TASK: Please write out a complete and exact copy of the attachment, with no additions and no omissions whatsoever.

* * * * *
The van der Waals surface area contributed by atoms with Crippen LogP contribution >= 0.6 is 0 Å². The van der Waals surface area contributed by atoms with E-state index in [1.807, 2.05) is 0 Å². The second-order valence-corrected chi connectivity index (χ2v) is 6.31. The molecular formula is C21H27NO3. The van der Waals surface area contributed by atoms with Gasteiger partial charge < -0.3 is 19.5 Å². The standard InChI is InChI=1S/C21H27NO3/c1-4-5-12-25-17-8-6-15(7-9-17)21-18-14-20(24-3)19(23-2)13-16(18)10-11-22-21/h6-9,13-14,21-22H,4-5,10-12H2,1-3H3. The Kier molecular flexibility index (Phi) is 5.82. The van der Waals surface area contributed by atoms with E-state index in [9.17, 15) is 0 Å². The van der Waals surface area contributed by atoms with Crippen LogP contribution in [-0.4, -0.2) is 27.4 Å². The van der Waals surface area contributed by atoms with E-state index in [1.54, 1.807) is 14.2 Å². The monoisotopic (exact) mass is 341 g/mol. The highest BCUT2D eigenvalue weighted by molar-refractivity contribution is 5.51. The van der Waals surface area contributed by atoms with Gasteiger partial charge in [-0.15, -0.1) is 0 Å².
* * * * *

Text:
The van der Waals surface area contributed by atoms with Crippen LogP contribution >= 0.6 is 0 Å². The van der Waals surface area contributed by atoms with E-state index in [1.807, 2.05) is 0 Å². The second-order valence-corrected chi connectivity index (χ2v) is 6.31. The molecular formula is C21H27NO3. The van der Waals surface area contributed by atoms with Gasteiger partial charge < -0.3 is 19.5 Å². The standard InChI is InChI=1S/C21H27NO3/c1-4-5-12-25-17-8-6-15(7-9-17)21-18-14-20(24-3)19(23-2)13-16(18)10-11-22-21/h6-9,13-14,21-22H,4-5,10-12H2,1-3H3. The Kier molecular flexibility index (Phi) is 5.82. The van der Waals surface area contributed by atoms with E-state index in [9.17, 15) is 0 Å². The van der Waals surface area contributed by atoms with Crippen LogP contribution in [-0.4, -0.2) is 27.4 Å². The van der Waals surface area contributed by atoms with E-state index in [1.54, 1.807) is 14.2 Å². The monoisotopic (exact) mass is 341 g/mol. The highest BCUT2D eigenvalue weighted by molar-refractivity contribution is 5.51. The van der Waals surface area contributed by atoms with Gasteiger partial charge in [-0.15, -0.1) is 0 Å².